RAY CARLSON Ray Carlson & Associates provides professional land surveying services and vineyard consulting services to Sonoma, Napa, Marin and Mendocino Counties. They provide many types of surveys which are all performed with a high degree of accuracy by experienced staff. They have been and continue to be a team player with Hall and Bartley Architecture. Ray Carlson’s vineyard consulting services include collecting accurate information using systems to create custom GIS data bases that are GPS friendly for on-going monitoring and facility and vineyard management. Their systems are proven to achieve exact vine counts to be used for development, formulas for purchasing, supplies, measuring quality and profit analysis. Ray Carlson and Associates As-Built 3-D modeling is a great tool for marketing your tasting room or vineyard. Summer 2010 7


WRIGHT CONTRACTING Family owned and operated since 1953, Wright Contracting, Inc. has built their reputation on trust, integrity and superior service. As a leader in the winery construction industr y, Wright takes great pride in ever y project and their relationships with prestigious clients.  Wright has completed over 70 winery projects and continues to expand their level of expertise in winery construction. Wright has worked with Hall & Bartley Architects for over 25 years, and Kendall-Jackson LaCrema Winery, Santa Rosa, Calif. . General Contractor: Wright Contracting,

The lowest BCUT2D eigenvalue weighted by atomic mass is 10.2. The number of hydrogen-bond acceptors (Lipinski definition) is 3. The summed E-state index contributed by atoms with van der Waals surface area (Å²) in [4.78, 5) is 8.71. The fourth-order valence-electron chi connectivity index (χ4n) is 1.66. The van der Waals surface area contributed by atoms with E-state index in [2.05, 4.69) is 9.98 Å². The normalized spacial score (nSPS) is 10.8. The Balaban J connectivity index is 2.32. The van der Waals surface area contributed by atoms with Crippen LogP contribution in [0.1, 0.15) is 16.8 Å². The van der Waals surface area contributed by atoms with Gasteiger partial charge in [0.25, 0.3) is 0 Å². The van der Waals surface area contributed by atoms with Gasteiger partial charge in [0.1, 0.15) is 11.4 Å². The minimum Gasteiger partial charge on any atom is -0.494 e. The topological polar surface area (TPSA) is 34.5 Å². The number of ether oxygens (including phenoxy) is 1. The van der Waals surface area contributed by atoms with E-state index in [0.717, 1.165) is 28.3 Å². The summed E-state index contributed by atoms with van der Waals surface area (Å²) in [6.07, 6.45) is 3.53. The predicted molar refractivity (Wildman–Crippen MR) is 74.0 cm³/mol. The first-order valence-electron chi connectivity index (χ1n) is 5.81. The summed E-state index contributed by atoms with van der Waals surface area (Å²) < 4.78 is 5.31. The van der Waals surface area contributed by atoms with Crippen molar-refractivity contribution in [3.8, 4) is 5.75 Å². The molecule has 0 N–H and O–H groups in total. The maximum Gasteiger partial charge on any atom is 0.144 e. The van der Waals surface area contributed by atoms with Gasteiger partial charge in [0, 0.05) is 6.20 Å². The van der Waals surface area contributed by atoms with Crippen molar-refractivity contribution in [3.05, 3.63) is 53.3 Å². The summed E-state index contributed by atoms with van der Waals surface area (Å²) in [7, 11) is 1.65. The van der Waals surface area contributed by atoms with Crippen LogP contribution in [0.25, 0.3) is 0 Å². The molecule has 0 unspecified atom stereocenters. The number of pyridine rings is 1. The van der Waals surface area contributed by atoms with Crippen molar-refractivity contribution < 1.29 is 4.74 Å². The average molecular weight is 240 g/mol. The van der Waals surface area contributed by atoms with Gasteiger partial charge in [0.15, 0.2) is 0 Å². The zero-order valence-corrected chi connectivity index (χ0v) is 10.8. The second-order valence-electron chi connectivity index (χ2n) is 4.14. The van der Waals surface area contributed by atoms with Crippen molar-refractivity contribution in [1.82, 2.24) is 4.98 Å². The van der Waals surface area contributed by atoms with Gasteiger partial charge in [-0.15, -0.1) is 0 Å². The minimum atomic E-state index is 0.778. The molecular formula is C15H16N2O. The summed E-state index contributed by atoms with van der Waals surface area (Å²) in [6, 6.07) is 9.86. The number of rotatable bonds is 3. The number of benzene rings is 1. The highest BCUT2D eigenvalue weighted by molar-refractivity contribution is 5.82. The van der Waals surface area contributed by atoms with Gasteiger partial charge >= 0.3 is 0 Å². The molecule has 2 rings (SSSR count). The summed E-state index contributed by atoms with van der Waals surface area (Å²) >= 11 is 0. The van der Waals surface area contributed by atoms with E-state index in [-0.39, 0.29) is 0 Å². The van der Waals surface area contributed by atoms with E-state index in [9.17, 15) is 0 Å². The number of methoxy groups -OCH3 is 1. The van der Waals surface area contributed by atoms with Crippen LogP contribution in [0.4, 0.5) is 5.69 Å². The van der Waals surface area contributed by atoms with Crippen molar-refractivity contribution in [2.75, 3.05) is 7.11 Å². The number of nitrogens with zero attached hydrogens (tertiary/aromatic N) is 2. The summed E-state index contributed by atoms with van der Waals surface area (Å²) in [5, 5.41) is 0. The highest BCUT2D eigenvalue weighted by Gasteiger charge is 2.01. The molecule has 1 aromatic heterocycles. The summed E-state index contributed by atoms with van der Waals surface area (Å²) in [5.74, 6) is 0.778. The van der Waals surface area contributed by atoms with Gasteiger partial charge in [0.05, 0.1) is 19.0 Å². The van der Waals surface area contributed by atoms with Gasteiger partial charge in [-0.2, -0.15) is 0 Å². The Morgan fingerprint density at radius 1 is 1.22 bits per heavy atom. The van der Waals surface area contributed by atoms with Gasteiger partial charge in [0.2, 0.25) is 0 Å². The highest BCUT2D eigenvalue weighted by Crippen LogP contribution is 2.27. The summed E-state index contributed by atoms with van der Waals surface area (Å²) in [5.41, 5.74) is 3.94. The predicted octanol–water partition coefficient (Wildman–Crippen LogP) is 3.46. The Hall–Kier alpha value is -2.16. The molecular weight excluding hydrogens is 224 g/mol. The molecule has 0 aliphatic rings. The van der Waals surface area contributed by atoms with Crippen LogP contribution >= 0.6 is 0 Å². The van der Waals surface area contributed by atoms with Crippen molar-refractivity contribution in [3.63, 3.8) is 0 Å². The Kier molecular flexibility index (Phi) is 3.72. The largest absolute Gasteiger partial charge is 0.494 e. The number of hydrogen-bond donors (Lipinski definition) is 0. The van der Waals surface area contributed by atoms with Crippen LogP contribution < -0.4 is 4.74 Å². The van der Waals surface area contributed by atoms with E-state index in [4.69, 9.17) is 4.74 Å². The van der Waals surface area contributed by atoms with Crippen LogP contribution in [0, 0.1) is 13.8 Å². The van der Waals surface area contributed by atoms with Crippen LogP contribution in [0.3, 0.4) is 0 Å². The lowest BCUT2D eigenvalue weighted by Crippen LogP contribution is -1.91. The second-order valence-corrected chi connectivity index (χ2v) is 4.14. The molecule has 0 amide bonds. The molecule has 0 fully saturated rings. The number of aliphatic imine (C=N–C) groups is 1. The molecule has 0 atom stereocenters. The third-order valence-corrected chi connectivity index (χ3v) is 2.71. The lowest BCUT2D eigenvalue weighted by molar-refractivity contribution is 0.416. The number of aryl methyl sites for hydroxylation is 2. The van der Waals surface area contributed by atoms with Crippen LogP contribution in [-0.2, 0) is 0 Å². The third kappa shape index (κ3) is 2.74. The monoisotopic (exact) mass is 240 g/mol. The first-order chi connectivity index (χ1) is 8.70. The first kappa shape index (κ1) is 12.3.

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style they’re looking for,” Hall said. “The client could tell you they want it to look like a barn; they could tell you they want it to look like an Italian villa.” Hall & Bartley designed the Clos LaChance winery in San Martin, Calif., which was built to complement the neighboring resort and golf course. Building a winery adjacent to a golf course was a challenge, Hall said. The orientation of the building had to take into account how the look and sounds from the winery would affect the golf course and the play. The high-tech interiors of the facility were a contrast with the “Old World Italian” setting. No two wineries are alike, said Hall. The spaces needed can vary greatly depending on the volume and type of wine that is being made. “Red wine might get aged in barrels for a couple years after fermenting on the skins in tanks. White grapes often go straight to the press, are fermented in

tanks at cooler temperatures and may not even see a barrel. So they may not need very many barrels, where red wines will have rooms full of barrels.” Their years of experience in winery design and construction gives Hall & Bartley a unique insight into winemaking. Working closely with clients, they get a front-row seat to the process, and some extra perks, like getting to taste wine straight from the barrel. Hall & Bartley is continually improving their process to be able to give their clients what they need. In light of the state of the economy, they have made their working process more efficient so that they can help wineries do the same, said Hall. “We’re using these times to improve our marketing and to keep our name in the industry, so when it does turn around wineries will know that they can turn to Hall and Bartley.” CLT 6. J Wine Company tasting Bar, Healdsburg, Calif.

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There is a lot more to wineries than tasting rooms, as Hall & Bartley Architects knows. after building premium wineries for over 25 year...